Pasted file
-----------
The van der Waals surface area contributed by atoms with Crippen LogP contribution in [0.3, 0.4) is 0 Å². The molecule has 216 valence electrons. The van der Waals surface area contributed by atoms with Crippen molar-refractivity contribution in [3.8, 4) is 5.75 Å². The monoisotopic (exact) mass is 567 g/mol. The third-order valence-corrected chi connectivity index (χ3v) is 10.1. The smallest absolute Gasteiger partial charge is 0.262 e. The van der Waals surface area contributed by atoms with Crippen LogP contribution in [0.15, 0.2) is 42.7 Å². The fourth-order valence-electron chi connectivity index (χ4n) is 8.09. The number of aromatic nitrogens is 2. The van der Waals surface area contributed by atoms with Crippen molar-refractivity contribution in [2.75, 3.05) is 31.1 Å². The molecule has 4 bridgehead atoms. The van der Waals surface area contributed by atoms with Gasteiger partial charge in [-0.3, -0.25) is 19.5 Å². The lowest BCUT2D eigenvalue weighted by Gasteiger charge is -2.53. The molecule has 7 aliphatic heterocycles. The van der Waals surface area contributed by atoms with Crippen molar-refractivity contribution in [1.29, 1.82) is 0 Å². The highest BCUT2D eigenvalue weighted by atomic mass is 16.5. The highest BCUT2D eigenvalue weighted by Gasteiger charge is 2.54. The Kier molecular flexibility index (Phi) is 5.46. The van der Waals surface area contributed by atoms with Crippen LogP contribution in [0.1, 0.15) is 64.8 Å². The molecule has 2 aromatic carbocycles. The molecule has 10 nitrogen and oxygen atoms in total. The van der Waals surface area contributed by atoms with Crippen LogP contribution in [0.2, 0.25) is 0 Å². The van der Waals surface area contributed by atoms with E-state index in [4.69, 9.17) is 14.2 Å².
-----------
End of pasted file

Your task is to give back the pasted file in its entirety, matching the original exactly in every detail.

The van der Waals surface area contributed by atoms with Crippen LogP contribution in [0.3, 0.4) is 0 Å². The molecule has 216 valence electrons. The van der Waals surface area contributed by atoms with Crippen molar-refractivity contribution in [3.8, 4) is 5.75 Å². The monoisotopic (exact) mass is 567 g/mol. The third-order valence-corrected chi connectivity index (χ3v) is 10.1. The smallest absolute Gasteiger partial charge is 0.262 e. The van der Waals surface area contributed by atoms with Crippen LogP contribution in [0.15, 0.2) is 42.7 Å². The fourth-order valence-electron chi connectivity index (χ4n) is 8.09. The number of aromatic nitrogens is 2. The van der Waals surface area contributed by atoms with Crippen molar-refractivity contribution in [2.75, 3.05) is 31.1 Å². The molecule has 4 bridgehead atoms. The van der Waals surface area contributed by atoms with Gasteiger partial charge in [-0.3, -0.25) is 19.5 Å². The lowest BCUT2D eigenvalue weighted by Gasteiger charge is -2.53. The molecule has 7 aliphatic heterocycles. The van der Waals surface area contributed by atoms with Crippen molar-refractivity contribution in [1.29, 1.82) is 0 Å². The highest BCUT2D eigenvalue weighted by atomic mass is 16.5. The highest BCUT2D eigenvalue weighted by Gasteiger charge is 2.54. The Kier molecular flexibility index (Phi) is 5.46. The van der Waals surface area contributed by atoms with Crippen LogP contribution in [0.1, 0.15) is 64.8 Å². The molecule has 2 aromatic carbocycles. The molecule has 10 nitrogen and oxygen atoms in total. The van der Waals surface area contributed by atoms with Crippen LogP contribution in [0.2, 0.25) is 0 Å². The van der Waals surface area contributed by atoms with E-state index in [4.69, 9.17) is 14.2 Å².